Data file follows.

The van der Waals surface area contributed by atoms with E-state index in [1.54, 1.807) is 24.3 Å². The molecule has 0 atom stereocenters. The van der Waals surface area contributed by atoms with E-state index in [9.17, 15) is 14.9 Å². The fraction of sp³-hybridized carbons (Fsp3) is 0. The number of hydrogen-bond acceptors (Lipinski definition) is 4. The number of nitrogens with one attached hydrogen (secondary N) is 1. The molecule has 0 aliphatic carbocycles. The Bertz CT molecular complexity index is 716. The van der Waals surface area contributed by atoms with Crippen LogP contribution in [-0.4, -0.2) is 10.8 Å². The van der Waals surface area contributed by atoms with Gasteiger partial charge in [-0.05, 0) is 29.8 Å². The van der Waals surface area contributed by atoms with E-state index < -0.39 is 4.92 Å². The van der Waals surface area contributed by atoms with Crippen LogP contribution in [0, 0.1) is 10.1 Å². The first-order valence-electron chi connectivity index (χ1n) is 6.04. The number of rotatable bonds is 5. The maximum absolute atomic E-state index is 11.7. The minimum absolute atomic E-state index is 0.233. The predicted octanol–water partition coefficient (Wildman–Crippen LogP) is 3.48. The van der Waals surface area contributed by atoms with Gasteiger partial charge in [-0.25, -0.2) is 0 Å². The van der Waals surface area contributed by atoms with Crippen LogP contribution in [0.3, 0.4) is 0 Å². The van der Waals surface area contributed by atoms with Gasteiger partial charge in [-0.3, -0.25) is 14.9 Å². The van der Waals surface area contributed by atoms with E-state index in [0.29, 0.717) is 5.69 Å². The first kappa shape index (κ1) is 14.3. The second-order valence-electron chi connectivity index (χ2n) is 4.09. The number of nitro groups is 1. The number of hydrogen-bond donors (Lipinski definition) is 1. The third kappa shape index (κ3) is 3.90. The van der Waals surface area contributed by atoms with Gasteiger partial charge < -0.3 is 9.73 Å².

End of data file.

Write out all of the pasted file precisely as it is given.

The van der Waals surface area contributed by atoms with E-state index in [1.54, 1.807) is 24.3 Å². The molecule has 0 atom stereocenters. The van der Waals surface area contributed by atoms with E-state index in [9.17, 15) is 14.9 Å². The fraction of sp³-hybridized carbons (Fsp3) is 0. The number of hydrogen-bond acceptors (Lipinski definition) is 4. The number of nitrogens with one attached hydrogen (secondary N) is 1. The molecule has 0 aliphatic carbocycles. The Bertz CT molecular complexity index is 716. The van der Waals surface area contributed by atoms with Crippen LogP contribution in [-0.4, -0.2) is 10.8 Å². The van der Waals surface area contributed by atoms with Gasteiger partial charge in [-0.05, 0) is 29.8 Å². The van der Waals surface area contributed by atoms with E-state index < -0.39 is 4.92 Å². The van der Waals surface area contributed by atoms with Crippen LogP contribution in [0, 0.1) is 10.1 Å². The first-order valence-electron chi connectivity index (χ1n) is 6.04. The number of rotatable bonds is 5. The maximum absolute atomic E-state index is 11.7. The minimum absolute atomic E-state index is 0.233. The predicted octanol–water partition coefficient (Wildman–Crippen LogP) is 3.48. The van der Waals surface area contributed by atoms with Gasteiger partial charge in [-0.25, -0.2) is 0 Å². The van der Waals surface area contributed by atoms with Crippen LogP contribution in [0.3, 0.4) is 0 Å². The van der Waals surface area contributed by atoms with Gasteiger partial charge in [-0.3, -0.25) is 14.9 Å². The van der Waals surface area contributed by atoms with E-state index in [0.29, 0.717) is 5.69 Å². The first kappa shape index (κ1) is 14.3. The second-order valence-electron chi connectivity index (χ2n) is 4.09. The number of nitro groups is 1. The number of hydrogen-bond donors (Lipinski definition) is 1. The third kappa shape index (κ3) is 3.90. The van der Waals surface area contributed by atoms with Gasteiger partial charge < -0.3 is 9.73 Å².